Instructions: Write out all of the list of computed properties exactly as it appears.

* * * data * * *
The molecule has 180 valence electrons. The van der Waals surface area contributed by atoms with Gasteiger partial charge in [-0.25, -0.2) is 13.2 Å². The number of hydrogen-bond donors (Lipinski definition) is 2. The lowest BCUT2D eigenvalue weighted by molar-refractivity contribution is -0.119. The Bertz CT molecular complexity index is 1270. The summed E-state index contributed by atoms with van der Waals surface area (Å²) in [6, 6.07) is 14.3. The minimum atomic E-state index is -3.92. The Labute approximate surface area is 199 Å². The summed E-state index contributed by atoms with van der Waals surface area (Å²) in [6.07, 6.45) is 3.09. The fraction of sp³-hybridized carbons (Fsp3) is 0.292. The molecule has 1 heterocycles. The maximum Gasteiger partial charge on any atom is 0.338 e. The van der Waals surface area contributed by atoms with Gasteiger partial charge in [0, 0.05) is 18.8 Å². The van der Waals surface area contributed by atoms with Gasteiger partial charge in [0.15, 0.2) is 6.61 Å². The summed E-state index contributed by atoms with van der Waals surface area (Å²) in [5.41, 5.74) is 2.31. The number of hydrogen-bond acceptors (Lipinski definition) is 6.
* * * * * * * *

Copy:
The molecule has 180 valence electrons. The van der Waals surface area contributed by atoms with Gasteiger partial charge in [-0.25, -0.2) is 13.2 Å². The number of hydrogen-bond donors (Lipinski definition) is 2. The lowest BCUT2D eigenvalue weighted by molar-refractivity contribution is -0.119. The Bertz CT molecular complexity index is 1270. The summed E-state index contributed by atoms with van der Waals surface area (Å²) in [6, 6.07) is 14.3. The minimum atomic E-state index is -3.92. The Labute approximate surface area is 199 Å². The summed E-state index contributed by atoms with van der Waals surface area (Å²) in [6.07, 6.45) is 3.09. The fraction of sp³-hybridized carbons (Fsp3) is 0.292. The molecule has 1 heterocycles. The maximum Gasteiger partial charge on any atom is 0.338 e. The van der Waals surface area contributed by atoms with Gasteiger partial charge in [0, 0.05) is 18.8 Å². The van der Waals surface area contributed by atoms with Gasteiger partial charge in [0.15, 0.2) is 6.61 Å². The summed E-state index contributed by atoms with van der Waals surface area (Å²) in [5.41, 5.74) is 2.31. The number of hydrogen-bond acceptors (Lipinski definition) is 6.